What's blocking "Select top 1 * from TableName with (nolock)" from returning a result? What's blocking "Select top 1 * from TableName with (nolock)" from returning a result? sql sql

What's blocking "Select top 1 * from TableName with (nolock)" from returning a result?

SELECT queries with NOLOCK don't actually take no locks, they still need a SCH-S (schema stability) lock on the table (and as it is a heap it will also take a hobt lock).

Additionally before the SELECT can even begin SQL Server must compile a plan for the statement, which also requires it to take a SCH-S lock out on the table.

As your long running transaction creates the table via SELECT ... INTO it holds an incompatible SCH-M lock on it until the statement completes.

You can verify this by looking in sys.dm_os_waiting_tasks whilst while during the period of blocking.

When I tried the following in one connection

BEGIN TRANSELECT *INTO NewTFROM master..spt_values/*Remember to rollback/commit this later*/

And then executing (or just simply trying to view the estimated execution plan)


in a second the reading query was blocked.

SELECT wait_type,       resource_descriptionFROM sys.dm_os_waiting_tasksWHERE session_id = <spid_of_waiting_task>

Shows the wait type is indeed SCH_S and the blocking resource SCH-M

wait_type        resource_description---------------- -------------------------------------------------------------------------------------------------------------------------------LCK_M_SCH_S      objectlock lockPartition=0 objid=461960722 subresource=FULL dbid=1 id=lock4a8a540 mode=Sch-M associatedObjectId=461960722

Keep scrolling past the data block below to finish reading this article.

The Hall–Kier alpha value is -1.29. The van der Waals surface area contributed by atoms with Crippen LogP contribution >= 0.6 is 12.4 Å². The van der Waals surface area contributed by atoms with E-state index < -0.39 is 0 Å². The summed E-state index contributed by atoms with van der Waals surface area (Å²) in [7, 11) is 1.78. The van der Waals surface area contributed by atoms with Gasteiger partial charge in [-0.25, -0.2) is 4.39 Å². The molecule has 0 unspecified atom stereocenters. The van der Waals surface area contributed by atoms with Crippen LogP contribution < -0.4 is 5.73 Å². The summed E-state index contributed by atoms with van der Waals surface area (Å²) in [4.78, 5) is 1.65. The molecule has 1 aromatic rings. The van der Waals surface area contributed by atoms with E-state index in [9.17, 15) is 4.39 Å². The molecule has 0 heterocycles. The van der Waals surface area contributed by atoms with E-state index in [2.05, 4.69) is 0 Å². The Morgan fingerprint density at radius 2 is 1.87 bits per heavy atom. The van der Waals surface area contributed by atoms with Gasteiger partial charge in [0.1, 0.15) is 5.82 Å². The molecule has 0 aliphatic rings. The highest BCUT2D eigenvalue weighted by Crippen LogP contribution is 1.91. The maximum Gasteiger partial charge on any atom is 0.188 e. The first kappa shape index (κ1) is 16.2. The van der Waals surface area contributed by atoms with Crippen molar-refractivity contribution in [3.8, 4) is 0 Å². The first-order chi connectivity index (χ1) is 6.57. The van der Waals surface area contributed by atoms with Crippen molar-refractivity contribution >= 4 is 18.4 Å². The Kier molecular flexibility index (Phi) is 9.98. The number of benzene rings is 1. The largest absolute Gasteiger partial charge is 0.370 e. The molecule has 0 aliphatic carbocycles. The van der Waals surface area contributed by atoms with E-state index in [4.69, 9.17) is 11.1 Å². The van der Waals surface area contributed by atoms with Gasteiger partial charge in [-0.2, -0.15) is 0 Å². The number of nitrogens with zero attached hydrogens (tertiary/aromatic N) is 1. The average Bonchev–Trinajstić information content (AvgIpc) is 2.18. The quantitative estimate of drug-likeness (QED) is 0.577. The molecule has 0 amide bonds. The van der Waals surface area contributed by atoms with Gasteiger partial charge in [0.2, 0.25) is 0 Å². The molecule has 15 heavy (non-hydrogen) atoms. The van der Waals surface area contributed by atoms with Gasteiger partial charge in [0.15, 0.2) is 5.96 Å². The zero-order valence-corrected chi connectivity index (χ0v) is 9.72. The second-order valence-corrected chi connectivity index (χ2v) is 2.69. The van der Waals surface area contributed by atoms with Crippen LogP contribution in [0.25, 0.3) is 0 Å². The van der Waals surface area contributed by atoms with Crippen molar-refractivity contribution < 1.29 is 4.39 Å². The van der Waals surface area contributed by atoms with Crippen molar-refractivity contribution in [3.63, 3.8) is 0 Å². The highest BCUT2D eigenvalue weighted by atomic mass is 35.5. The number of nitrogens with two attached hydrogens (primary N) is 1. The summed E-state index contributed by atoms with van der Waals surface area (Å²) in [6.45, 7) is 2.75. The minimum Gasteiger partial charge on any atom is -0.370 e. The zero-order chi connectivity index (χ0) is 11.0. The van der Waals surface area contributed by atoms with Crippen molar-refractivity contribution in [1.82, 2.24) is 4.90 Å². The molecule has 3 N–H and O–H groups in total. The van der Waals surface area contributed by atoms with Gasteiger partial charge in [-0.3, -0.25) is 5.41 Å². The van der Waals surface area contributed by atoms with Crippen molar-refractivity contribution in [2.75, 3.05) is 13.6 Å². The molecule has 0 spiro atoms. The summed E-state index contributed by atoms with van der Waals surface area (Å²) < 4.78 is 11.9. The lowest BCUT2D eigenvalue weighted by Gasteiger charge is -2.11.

It very well may be that there are no locks... If dps_san..savedi_record is a view, then it may be taking a long time to execute, because it may be accessing tables without using an index, or it may be sorting millions of records, or whatever reason. Then your query, even a simple top or count, will be only as fast as that view can be executed.

A few issues to consider here. Is dps_san..savedi_record a view? If so, it could just be taking a really long time to get your data. The other thing I can think of is that you're trying to create a temp table by using the select into syntax, which is a bad idea. select * into ... syntax will lock the tempdb for duration of the select.

If you are creating the table using that syntax, then there is a workaround. First, create the table by throwing where 1=0 at the end of your initial statement:

select * into ... from ... where 1=0

This will create the table first (which is quick) which allows you to insert into because the table exists now (without penalty of locking tempdb for duration of query).